‘Gift’, a payment, entertainment, meals, travel, honorarium, subscription, advance, services or anything of value, unless consideration of equal or greater value is received and there is an explicit contract with specific deliverables which are not related to marketing and are restricted to medical or scientific issues. ‘Gift’ shall not include anything of value received by inheritance, a gift received from a member of the health care practitioner's immediate family or from a relative within the third degree of consanguinity of the health care practitioner or of the health care practitioner's spouse or from the spouse of any such relative, or prescription drugs provided to a health care practitioner solely and exclusively for use by the health care practitioner's patients.
‘Health care practitioner’ or ‘practitioner,’ a person who prescribes prescription drugs for any person and is licensed to provide health care or a partnership or corporation made up of those persons or an officer, employee, agent or contractor of that person acting in the course and scope of employment, agency or contract related to or supportive of the provision of health care to individuals.
‘Immediate family’, a spouse and any dependent children residing in the reporting person’s household.
‘Medical device’, an instrument, apparatus, implement, machine, contrivance, implant, in vitro reagent, or other similar or related article, including any component, part, or accessory, which is: (1) recognized in the official National Formulary, or the United States Pharmacopeia, or any supplement to them; (2) intended for use in the diagnosis of disease or other conditions, or in the cure, mitigation, treatment, or prevention of disease, in man or other animals; or (3) intended to affect the structure or any function of the body of man or other animals, and which does not achieve its primary intended purposes through chemical action within or on the body of man or other animals and which is not dependent upon being metabolized for the achievement of its primary intended purposes.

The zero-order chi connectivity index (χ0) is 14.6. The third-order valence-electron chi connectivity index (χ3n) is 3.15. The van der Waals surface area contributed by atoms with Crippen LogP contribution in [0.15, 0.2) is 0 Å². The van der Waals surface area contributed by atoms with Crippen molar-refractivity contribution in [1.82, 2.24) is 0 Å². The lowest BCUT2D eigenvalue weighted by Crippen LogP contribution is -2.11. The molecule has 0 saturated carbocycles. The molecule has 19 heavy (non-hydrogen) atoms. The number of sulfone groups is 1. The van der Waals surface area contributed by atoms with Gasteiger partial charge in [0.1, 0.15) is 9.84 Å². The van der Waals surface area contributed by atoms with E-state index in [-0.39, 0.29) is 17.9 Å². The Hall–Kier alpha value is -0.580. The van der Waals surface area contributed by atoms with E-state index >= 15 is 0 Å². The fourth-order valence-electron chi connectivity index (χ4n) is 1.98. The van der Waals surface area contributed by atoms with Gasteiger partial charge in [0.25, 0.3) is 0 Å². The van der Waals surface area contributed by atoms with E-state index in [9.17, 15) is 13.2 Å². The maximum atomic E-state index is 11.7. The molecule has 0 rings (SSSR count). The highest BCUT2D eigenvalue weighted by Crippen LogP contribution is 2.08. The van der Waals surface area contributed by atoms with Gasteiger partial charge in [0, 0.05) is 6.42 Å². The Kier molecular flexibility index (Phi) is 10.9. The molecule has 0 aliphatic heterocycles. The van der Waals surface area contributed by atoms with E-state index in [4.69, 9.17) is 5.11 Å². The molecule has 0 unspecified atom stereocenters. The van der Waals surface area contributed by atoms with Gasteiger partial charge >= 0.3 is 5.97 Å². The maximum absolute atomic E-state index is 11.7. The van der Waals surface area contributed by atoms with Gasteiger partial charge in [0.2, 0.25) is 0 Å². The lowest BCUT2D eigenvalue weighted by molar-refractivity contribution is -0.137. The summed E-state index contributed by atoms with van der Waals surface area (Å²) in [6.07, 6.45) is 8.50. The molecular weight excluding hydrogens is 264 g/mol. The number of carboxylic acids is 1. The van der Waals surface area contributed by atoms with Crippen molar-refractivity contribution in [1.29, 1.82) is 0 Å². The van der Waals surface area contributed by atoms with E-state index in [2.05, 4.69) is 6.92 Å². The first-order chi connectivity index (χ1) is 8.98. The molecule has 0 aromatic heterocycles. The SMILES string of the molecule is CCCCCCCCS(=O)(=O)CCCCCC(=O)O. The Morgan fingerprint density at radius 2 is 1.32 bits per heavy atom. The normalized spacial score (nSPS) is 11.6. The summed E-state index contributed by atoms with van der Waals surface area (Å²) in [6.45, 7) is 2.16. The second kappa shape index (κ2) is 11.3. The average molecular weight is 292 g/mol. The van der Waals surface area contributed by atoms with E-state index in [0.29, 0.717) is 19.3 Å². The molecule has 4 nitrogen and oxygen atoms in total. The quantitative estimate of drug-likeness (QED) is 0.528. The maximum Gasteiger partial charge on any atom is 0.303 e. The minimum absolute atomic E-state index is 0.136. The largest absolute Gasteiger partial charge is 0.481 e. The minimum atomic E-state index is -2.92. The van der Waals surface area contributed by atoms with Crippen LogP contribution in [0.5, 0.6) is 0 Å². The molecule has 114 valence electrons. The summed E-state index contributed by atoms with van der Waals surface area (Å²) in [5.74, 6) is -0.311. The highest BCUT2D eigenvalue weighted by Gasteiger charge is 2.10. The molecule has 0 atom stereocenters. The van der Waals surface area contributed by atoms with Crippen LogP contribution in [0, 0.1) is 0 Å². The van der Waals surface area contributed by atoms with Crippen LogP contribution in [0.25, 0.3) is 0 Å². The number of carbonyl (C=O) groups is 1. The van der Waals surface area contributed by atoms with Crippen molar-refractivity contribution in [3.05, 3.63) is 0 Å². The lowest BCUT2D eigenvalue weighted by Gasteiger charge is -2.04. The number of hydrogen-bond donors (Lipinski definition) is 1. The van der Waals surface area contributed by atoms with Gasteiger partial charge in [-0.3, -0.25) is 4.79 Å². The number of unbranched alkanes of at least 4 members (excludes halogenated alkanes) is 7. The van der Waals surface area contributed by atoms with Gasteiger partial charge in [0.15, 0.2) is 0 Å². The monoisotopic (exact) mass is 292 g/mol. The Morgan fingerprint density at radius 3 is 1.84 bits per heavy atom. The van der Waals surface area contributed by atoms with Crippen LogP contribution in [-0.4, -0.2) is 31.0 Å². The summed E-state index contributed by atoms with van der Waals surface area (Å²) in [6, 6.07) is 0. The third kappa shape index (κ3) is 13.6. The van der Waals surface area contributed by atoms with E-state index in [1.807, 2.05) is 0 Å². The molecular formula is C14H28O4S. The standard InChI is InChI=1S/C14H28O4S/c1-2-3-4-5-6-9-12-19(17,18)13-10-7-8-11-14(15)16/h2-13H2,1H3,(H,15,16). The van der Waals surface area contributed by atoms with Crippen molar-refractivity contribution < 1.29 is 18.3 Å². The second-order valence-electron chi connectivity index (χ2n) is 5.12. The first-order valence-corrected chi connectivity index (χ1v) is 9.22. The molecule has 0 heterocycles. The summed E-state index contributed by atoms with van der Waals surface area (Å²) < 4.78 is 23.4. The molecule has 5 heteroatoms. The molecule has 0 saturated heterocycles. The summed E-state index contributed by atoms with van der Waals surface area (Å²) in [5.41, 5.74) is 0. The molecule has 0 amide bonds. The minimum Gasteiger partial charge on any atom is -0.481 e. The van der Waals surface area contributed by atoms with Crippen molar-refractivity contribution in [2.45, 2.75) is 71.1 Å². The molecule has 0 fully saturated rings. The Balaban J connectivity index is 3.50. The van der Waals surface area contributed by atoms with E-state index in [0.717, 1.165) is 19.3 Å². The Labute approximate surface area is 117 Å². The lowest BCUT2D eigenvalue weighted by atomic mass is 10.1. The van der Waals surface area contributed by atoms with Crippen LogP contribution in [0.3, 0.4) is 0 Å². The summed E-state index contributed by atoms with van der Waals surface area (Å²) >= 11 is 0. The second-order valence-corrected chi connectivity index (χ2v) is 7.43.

‘Person’, a business, individual, corporation, union, association, firm, partnership, committee, or other organization or group of persons.
‘Pharmaceutical or medical device marketer’, a person who, while employed by or under contract to represent a pharmaceutical or, medical device manufacturing company that participates in a state health care program, engages in detailing, promotional activities or other marketing of prescription drugs, or medical devices in this state to any physician, hospital, nursing home, pharmacist, health benefit plan administrator, any other health care practitioner or any other person authorized to prescribe, dispense, or purchase prescription drugs. The term does not include a wholesale drug distributor licensed under section 36A of chapter 12, a representative of such a distributor who promotes or otherwise markets the services of the wholesale drug distributor in connection with a prescription drug, or a retail pharmacist registered under section 37 of chapter 12 if such person is not engaging in such practices under contract with a manufacturing company.
‘Pharmaceutical or medical device manufacturing company’, any entity that participates in a state health care program and which is engaged in the production, preparation, propagation, compounding, conversion or processing of prescription drugs or medical devices either directly or indirectly by extraction from substances of natural origin, or independently by means of chemical synthesis or by a combination of extraction and chemical synthesis, or any entity engaged in the packaging, repackaging, labeling, relabeling or distribution of prescription drugs. The term does not include a wholesale drug distributor licensed under section 36A of chapter 112 or a retail pharmacist registered under section 37 of chapter 112.